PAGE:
Choose from the options if you want to show ads to everyone, everyone except logged in users, or disable the ads.
You can also enable one additional header unit for your advertisements.
6. That’s all, and you should start seeing the ads immediately on your blog.
Adding WordAds Widgets
If you don’t like the limited options of displaying the Ads on your header or bottom of the post, you can add them to your sidebar, footer, or other widget positions.
- Go to the Widgets section from your WordPress dashboard.
- Add the AdControl Widget to your available widgets area.
- You can choose from two different Advertisement formats available (300*250, 160*600).
WordAds Ad Formats
WordAds currently offer limited number of Ad formats including:
- Middle Rectangle (300 x 250) placement directly below the post content (Image)
- Leaderboard (728 x 90) in the header (image)
- Wide Skyscraper (160 x 600) in the sidebar (Image)
WordAds is also testing few other ad formats and will make them available if proven successful with their platform.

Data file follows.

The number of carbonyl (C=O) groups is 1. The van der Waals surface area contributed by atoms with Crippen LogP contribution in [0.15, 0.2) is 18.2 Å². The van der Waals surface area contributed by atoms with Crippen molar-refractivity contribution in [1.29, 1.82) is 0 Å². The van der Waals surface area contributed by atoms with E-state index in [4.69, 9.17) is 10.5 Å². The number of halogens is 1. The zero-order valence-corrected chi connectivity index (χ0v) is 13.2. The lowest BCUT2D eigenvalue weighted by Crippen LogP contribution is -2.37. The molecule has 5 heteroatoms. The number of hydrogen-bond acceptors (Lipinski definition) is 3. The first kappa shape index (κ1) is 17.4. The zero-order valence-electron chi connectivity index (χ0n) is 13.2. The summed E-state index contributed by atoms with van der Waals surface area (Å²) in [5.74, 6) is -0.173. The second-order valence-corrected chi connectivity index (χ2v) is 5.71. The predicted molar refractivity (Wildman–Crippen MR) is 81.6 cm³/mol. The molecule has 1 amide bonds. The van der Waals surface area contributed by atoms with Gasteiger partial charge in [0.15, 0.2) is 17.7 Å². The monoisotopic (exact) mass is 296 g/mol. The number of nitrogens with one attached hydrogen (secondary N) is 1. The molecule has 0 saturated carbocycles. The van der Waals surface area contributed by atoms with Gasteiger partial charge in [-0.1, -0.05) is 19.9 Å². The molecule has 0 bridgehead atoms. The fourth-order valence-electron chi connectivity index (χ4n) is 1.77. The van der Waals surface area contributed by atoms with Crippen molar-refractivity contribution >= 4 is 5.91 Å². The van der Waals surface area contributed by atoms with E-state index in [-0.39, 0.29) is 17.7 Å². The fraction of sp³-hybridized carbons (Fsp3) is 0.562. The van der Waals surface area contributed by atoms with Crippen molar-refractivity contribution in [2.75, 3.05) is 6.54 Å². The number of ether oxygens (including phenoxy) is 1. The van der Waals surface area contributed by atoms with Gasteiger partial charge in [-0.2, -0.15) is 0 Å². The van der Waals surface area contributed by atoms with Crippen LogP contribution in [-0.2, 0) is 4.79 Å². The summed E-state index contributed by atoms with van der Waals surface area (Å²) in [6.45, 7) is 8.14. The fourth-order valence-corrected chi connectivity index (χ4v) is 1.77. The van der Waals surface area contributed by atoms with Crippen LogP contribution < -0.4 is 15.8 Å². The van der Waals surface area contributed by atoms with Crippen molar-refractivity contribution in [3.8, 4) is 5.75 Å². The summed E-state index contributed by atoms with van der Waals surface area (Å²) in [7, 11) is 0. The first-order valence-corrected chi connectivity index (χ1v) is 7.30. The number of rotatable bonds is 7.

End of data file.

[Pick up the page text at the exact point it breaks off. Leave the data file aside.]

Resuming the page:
To check your earnings from the advertisements, you will need to go to the AdControl tab of your blog under the WordPress dashboard.
You will be able to see your total earnings report and the outstanding amount figures on this page.
There is a minimum $100 limit to be eligible for payment. Payments are made as soon as the total outstanding amount has reached the limit of $100.
As you have already seen in the settings above, Paypal is the only payment method available as of now.
WordAds is a relatively new player in the market, and it surely has its limitations as compared to other established programs. Here’re my few immediate thoughts about the program that can be improved in future versions.
- Better Name to Avoid confusion with Adwords
I wish Automattic had spent some more time coming up with a unique name.
Although the name WordAds is suitable for WordPress, it can be confusing with another popular advertising network Adwords from Google. I am sure Adwords won’t be happy about it either.
WordPress Ads or the name AdControl itself that is used around in the settings panel suits much better than WordAds.